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Nova Scotia first in Canada to regulate language schools

Nova Scotia has become the first Canadian province to regulate language schools under law, in a move that sector association Languages Canada hopes will be emulated across Canada. It aligns with the federal government’s requirement that all schools be “designated” by their province to recruit overseas from January 2014, but goes a step further, applying not just to schools recruiting students on long-term study permits, but also those on short-term visas.

The new TESL Centre at Saint Mary’s University, Halifax, is now subject to provincial oversight like all schools in the province.

The move is also likely to calm nerves about the federal designation process

The legislation, enacted April 23, now means that all local language schools need to be approved by the province in order to accept international students to their courses.

Gonzalo Peralta, executive director of Languages Canada said: “We congratulate the Nova Scotian government on their timely action to address the issue of designation.

“Not only does this protect the international students, it also ensures business continuity for the accredited schools that receive them”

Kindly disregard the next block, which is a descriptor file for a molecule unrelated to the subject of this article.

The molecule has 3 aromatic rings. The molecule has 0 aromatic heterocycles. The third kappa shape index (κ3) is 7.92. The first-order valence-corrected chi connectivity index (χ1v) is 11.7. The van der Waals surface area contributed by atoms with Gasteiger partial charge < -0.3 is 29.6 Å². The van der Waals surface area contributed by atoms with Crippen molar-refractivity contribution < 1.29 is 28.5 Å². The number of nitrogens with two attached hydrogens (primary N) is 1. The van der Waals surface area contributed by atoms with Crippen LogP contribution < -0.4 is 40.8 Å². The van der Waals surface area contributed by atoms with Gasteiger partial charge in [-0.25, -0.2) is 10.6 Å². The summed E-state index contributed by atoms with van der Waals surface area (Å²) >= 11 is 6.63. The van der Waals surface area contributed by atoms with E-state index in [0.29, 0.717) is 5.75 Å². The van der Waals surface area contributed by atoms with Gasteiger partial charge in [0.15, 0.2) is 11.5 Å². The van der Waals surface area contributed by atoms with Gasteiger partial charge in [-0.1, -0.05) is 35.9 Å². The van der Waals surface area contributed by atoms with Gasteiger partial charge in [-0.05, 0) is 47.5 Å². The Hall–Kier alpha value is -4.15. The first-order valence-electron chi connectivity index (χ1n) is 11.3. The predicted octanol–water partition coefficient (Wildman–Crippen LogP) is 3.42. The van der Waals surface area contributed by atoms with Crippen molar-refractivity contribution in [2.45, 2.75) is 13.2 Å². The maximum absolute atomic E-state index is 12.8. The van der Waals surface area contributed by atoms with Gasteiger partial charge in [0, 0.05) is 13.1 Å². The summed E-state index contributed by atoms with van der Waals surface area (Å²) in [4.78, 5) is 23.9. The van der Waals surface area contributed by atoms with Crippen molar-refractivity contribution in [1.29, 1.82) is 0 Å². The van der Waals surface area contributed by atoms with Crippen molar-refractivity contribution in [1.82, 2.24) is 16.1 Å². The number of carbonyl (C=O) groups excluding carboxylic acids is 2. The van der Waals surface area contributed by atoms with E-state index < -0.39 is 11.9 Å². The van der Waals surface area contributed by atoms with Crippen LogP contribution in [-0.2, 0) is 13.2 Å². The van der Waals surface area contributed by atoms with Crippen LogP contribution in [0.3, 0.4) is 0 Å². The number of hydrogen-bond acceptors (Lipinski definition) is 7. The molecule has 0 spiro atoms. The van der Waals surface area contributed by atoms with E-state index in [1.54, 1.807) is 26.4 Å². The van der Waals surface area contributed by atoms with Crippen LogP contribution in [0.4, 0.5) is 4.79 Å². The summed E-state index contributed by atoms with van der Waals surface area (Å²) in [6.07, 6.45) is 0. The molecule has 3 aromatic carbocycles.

“Not only does this protect the international students, it also ensures business continuity for the accredited schools that receive them, preserving a sector that contributes significantly to the economic competitiveness of Canada and Nova Scotia.”

The move is likely to calm nerves in the province about how the federal designations will play out next year – something yet to happen in other provinces. While language schools across Canada welcome Citizenship and Immigration Canada’s attempts to squeeze out bogus operators, they worry that the provinces – which determine education policy in Canada – do not have the expertise to approve them fairly.

Many argue that Languages Canada’s accreditation should be used as a benchmark instead. Moreover some worry that the provinces will not have decided on systems to designate schools by the January deadline, causing uncertainty. Any school not approved would be able to receive students for less than six months on visas such as the temporary resident visa, but would lose all their long term students – potentially crippling their business.

Peralta praised Nova Scotia for taking the initiative but called on the province to make its designations in a measured way.

“Legislation and regulation need to be robust yet lightweight,” he said. “Good governments provide an environment where institutions are able to thrive, invest, and grow and at the same time protect students.”

“Good governments provide an environment where institutions are able to thrive, invest, and grow”

He was also positive that other provinces would meet the January deadline and were listening to the sector’s concerns about designations. “To give credit where credit is due they have certainly demonstrated to date their commitment and willingness to consult.”

There are 12 language schools in Nova Scotia with about 4,500 students. According to research firm Student Marketing, language student weeks across Canada increased by 8% from 2009-2011 and growth continues steadily.

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